Tuesday, 31 July 2012

View from America: What is secular art?

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Do come on over (and change your bookmarks accordingly): rationalist.org.uk

To coincide with the publication of his new book How to Be Secular: A Call to Arms for Religious Freedom (Houghton-Mifflin) we areposting a series of short films and blog posts by Jacques Berlinerblau, one of the most perceptive commentators on America’s religious and irreligious landscape.

In his fourth dispatch he tries to work out what exactly constitutes "secular art".
The Secular Centre, Episode 4: What is secular art?



One hears the phrase “secular art” bandied about, mostly by scholars and journalists (the latter often reacting to nasty scrums over artistic censorship). Yet after having spent a decade trying to figure out--with a small modicum of success--what the noun “secularism” signifies, I remain flummoxed as to what it connotes when it functions as an adjective.

Three broad possibilities come to mind, none of them particularly convincing. Let me start with my least favorite. We might understand secular art as work that is blasphemous or anti-religious. Ergo, cinema, literature, music and so forth that attacks or denigrates a particular religion, or religion in general, could be parsed under this rubric.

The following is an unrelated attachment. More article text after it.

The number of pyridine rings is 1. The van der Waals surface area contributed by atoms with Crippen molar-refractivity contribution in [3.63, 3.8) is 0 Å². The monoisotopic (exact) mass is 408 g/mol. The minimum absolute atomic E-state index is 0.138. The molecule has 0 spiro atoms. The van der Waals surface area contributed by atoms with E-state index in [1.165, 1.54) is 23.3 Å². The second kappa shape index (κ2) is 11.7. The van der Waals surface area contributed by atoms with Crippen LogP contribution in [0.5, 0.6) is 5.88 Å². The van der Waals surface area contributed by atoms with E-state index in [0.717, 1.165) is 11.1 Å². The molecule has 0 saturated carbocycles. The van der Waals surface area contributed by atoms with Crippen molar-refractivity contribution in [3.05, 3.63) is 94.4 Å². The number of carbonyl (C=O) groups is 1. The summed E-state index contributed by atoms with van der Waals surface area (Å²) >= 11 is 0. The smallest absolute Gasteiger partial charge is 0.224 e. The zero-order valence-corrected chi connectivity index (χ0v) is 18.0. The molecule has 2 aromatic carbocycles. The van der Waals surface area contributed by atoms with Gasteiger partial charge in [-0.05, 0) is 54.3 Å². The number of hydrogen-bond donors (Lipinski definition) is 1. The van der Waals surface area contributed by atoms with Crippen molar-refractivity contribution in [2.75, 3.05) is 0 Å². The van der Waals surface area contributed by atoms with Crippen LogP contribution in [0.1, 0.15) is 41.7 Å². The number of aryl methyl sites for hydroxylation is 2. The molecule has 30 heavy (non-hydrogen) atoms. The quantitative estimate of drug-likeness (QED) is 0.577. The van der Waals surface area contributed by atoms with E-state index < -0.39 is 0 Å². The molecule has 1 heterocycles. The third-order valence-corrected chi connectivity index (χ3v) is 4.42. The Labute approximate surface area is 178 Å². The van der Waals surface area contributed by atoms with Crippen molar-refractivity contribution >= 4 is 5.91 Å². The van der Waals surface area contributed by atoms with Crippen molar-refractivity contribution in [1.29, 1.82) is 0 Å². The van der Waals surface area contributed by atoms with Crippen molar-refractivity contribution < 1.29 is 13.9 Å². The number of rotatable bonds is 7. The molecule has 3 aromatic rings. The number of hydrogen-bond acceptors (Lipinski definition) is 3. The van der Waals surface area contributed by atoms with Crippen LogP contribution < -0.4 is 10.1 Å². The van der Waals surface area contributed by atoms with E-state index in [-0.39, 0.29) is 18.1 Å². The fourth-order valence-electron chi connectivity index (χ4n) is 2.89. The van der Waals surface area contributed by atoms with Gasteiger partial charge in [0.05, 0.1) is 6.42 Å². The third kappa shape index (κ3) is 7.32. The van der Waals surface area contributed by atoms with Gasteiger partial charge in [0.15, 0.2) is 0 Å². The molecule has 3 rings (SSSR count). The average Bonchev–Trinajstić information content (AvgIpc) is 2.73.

I hesitate about this definition because it inflects the word “secular” with an anti-metaphysical cast. Viewers of Secular Centre understand why I am uneasy with that usage (See episode three, “Secularism is not Atheism”).

A second possibility is one I like considerably better. Here we understand secular art to consist of work that is oblivious to, or disinterested in, religious themes. Thus, art of this nature would have no religious reference points, be they positive or negative.

Initially, this approach works well for me. The difficulties set in when we consider that consumers may find such faith-based references in the “secular art” in question regardless of what the artist intended.

Sometimes, the opposite occurs. The artist produces a work that she or he feels is deeply “religious” or “spiritual” but the audience fails to grasp that—often in the worst possible way (see my discussion of Andres Serrano’s “Piss Christ” above).

Last, I wonder if we can build on the previous understanding and think of “secular art” as that which celebrates, criticizes, problematises, mocks and extols the human. The God/s may or may not exist, but this work doesn’t get into any of that stuff. Rather, the piece created is humanistic to the core, bracketing out theological issues so as to hone in on mortal beings.

I hope you won’t think less of me if I concede that all of my categories sort of collapsed on me in the video we made above. Friends, I still don’t know what the term “secular art” signifies. But in trying to figure it all out, I sure did have a hell of a lot of fun.
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